The Way Forward

If there is one lesson to be learned from Haiti and now the Philippines, it’s that we can’t expect poor and, arguably, partly corrupt governments to put in place safeguards that would soften the blows inflicted by natural disasters. Though working with such governments is an inescapable fact of life for humanitarian organisations, I believe the way forward is to boost resilience at the local level, working closely with those at highest risk.

For the international community, this would involve a drastic shift from a reactive cycle of disaster-relief-recovery (each stage more costly than necessary) to a proactive focus on preparedness. I would like to see humanitarian organisations working directly with community groups to teach local populations how to react better and prepare better. Even the NGOs themselves need training, which could be provided by prominent organisations with expertise in this area, such as the U.N. World Food Programme.

Risk mapping is an invaluable tool whose full potential is only just starting to be tapped. With it, NGOs and governments can simulate disaster scenarios and, while lives are not yet hanging in the balance, ask themselves the questions that make or break every major relief effort: Suppose a perfect storm hits here? What if the airport is damaged? How are we going to get supplies to the people who need them? Can we make sure goods and vehicles are ready and waiting in case of disaster?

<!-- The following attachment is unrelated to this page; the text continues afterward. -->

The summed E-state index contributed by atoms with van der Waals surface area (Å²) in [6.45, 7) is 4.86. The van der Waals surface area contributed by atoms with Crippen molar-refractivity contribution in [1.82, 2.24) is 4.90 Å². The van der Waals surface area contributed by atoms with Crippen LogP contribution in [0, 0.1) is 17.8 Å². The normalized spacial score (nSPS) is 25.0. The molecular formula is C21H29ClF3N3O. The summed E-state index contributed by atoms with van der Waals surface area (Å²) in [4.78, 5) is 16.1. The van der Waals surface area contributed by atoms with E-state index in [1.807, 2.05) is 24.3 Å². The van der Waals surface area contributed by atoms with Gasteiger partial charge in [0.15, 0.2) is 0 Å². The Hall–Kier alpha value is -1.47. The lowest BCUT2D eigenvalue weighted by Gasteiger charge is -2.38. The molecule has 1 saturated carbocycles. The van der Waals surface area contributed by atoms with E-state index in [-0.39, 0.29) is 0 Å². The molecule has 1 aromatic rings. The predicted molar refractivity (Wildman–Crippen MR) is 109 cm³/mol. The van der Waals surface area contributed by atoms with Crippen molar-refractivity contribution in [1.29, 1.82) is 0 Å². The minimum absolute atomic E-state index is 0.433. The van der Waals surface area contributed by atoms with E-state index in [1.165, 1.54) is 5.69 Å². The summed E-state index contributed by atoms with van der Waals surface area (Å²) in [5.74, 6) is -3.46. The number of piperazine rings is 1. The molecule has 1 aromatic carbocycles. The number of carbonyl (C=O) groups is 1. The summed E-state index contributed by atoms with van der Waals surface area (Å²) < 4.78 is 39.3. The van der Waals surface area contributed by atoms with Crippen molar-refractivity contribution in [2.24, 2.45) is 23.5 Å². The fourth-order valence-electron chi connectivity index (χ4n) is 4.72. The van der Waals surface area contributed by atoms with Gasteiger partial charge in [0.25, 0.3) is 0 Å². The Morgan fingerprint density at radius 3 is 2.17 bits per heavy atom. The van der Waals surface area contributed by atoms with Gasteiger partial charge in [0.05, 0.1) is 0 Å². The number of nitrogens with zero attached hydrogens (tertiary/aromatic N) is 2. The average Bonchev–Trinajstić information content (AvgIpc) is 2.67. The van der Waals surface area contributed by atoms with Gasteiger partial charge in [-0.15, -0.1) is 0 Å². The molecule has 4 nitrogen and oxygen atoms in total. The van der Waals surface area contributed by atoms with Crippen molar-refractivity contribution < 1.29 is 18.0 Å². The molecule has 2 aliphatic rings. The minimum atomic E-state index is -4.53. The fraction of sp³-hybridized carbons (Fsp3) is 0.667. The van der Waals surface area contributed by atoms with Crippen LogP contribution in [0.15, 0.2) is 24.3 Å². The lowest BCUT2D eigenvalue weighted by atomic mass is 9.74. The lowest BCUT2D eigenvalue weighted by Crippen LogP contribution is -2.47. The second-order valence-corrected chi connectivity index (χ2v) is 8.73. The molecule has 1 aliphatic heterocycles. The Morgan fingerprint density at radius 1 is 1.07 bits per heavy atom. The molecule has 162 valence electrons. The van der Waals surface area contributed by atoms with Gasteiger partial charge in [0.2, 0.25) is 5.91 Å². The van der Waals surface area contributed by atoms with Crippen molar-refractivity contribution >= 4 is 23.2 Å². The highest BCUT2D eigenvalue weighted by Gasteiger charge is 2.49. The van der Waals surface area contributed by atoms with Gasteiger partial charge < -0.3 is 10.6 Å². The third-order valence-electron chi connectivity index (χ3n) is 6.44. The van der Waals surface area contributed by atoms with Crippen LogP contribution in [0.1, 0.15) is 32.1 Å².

Public-Private Preparedness

These proactive measures lack the obvious urgency of relief efforts, and will consequently be more difficult for organisations to find funds for. Moreover, political will tends to flag when it comes to preparedness – it simply doesn’t make for as striking a photo opportunity. But I believe corporations can make a positive intervention on both fronts, providing money as well as political pressure. Some companies can lend expertise as well, e.g. DHL has a team that specialises in de-bottlenecking airports. The private sector should be eager to participate, as companies stand to lose much from the chaos that follows a badly-prepared-for disaster.

The international media has been quick to compare the current situation in the Philippines to the 2011 Japan earthquake, where the government and populace maintained social order in the face of potential calamity. But a more apt model for the Philippines may be Guam, another developing nation in the path of Typhoon Alley, often praised for its climate-proof concrete dwellings. We cannot relieve the plight of poor nations overnight, but we can urge their people to – and empower them to – protect themselves, with full awareness that future disasters of this magnitude are more than just probable; they are already on the horizon.

Luk Van Wassenhove is a Professor of Technology and Operations Management and The Henry Ford Chaired Professor of Manufacturing at INSEAD.